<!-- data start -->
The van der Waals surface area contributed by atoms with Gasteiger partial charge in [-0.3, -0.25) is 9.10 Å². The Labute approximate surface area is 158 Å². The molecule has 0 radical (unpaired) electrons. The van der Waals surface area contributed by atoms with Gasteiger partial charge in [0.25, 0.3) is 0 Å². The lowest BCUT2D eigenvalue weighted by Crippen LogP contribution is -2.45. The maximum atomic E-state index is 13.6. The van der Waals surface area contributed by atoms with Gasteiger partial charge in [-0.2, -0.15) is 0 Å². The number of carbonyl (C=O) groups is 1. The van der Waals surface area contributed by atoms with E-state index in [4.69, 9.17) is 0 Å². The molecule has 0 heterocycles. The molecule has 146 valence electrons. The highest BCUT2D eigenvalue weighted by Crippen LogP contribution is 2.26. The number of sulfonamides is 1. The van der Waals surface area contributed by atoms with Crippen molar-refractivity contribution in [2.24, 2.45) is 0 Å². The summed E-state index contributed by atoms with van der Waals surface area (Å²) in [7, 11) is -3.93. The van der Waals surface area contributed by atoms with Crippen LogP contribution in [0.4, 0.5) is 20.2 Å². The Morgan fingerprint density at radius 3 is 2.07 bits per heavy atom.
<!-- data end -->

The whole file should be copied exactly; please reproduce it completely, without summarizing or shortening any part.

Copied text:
The van der Waals surface area contributed by atoms with Gasteiger partial charge in [-0.3, -0.25) is 9.10 Å². The Labute approximate surface area is 158 Å². The molecule has 0 radical (unpaired) electrons. The van der Waals surface area contributed by atoms with Gasteiger partial charge in [0.25, 0.3) is 0 Å². The lowest BCUT2D eigenvalue weighted by Crippen LogP contribution is -2.45. The maximum atomic E-state index is 13.6. The van der Waals surface area contributed by atoms with Gasteiger partial charge in [-0.2, -0.15) is 0 Å². The number of carbonyl (C=O) groups is 1. The van der Waals surface area contributed by atoms with E-state index in [4.69, 9.17) is 0 Å². The molecule has 0 heterocycles. The molecule has 146 valence electrons. The highest BCUT2D eigenvalue weighted by Crippen LogP contribution is 2.26. The number of sulfonamides is 1. The van der Waals surface area contributed by atoms with Crippen molar-refractivity contribution in [2.24, 2.45) is 0 Å². The summed E-state index contributed by atoms with van der Waals surface area (Å²) in [7, 11) is -3.93. The van der Waals surface area contributed by atoms with Crippen LogP contribution in [0.4, 0.5) is 20.2 Å². The Morgan fingerprint density at radius 3 is 2.07 bits per heavy atom.